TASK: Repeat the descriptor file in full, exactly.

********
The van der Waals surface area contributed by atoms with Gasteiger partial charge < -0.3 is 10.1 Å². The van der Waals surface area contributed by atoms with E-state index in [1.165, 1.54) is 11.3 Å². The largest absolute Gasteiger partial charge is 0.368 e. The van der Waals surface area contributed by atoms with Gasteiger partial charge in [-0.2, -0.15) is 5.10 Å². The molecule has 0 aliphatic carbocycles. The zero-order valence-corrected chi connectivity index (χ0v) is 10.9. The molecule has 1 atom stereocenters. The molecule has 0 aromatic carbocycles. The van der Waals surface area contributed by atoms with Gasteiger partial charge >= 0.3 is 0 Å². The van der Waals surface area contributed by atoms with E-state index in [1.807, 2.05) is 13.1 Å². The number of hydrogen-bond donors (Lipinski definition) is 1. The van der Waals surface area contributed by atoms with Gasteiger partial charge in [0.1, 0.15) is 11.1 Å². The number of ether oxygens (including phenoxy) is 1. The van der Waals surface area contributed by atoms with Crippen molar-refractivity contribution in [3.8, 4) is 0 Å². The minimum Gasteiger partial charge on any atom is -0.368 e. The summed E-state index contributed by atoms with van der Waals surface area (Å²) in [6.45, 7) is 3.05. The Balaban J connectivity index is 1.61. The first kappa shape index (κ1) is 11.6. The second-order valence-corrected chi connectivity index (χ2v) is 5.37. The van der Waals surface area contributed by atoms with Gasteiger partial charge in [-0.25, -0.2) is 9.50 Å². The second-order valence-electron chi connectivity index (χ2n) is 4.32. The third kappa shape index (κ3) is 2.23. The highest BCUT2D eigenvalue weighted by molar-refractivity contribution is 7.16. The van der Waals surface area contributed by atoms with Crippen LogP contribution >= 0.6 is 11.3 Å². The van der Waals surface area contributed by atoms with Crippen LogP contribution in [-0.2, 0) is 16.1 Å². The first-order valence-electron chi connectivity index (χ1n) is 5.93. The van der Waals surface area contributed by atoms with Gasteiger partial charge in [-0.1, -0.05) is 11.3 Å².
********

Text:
The van der Waals surface area contributed by atoms with Gasteiger partial charge < -0.3 is 10.1 Å². The van der Waals surface area contributed by atoms with E-state index in [1.165, 1.54) is 11.3 Å². The largest absolute Gasteiger partial charge is 0.368 e. The van der Waals surface area contributed by atoms with Gasteiger partial charge in [-0.2, -0.15) is 5.10 Å². The molecule has 0 aliphatic carbocycles. The zero-order valence-corrected chi connectivity index (χ0v) is 10.9. The molecule has 1 atom stereocenters. The molecule has 0 aromatic carbocycles. The van der Waals surface area contributed by atoms with Gasteiger partial charge >= 0.3 is 0 Å². The van der Waals surface area contributed by atoms with E-state index in [1.807, 2.05) is 13.1 Å². The number of hydrogen-bond donors (Lipinski definition) is 1. The van der Waals surface area contributed by atoms with Gasteiger partial charge in [0.1, 0.15) is 11.1 Å². The number of ether oxygens (including phenoxy) is 1. The van der Waals surface area contributed by atoms with Crippen molar-refractivity contribution in [3.8, 4) is 0 Å². The minimum Gasteiger partial charge on any atom is -0.368 e. The summed E-state index contributed by atoms with van der Waals surface area (Å²) in [6.45, 7) is 3.05. The Balaban J connectivity index is 1.61. The first kappa shape index (κ1) is 11.6. The second-order valence-corrected chi connectivity index (χ2v) is 5.37. The van der Waals surface area contributed by atoms with Gasteiger partial charge in [-0.25, -0.2) is 9.50 Å². The second-order valence-electron chi connectivity index (χ2n) is 4.32. The third kappa shape index (κ3) is 2.23. The highest BCUT2D eigenvalue weighted by molar-refractivity contribution is 7.16. The van der Waals surface area contributed by atoms with Crippen LogP contribution >= 0.6 is 11.3 Å². The van der Waals surface area contributed by atoms with Crippen LogP contribution in [-0.2, 0) is 16.1 Å². The first-order valence-electron chi connectivity index (χ1n) is 5.93. The van der Waals surface area contributed by atoms with Gasteiger partial charge in [-0.1, -0.05) is 11.3 Å².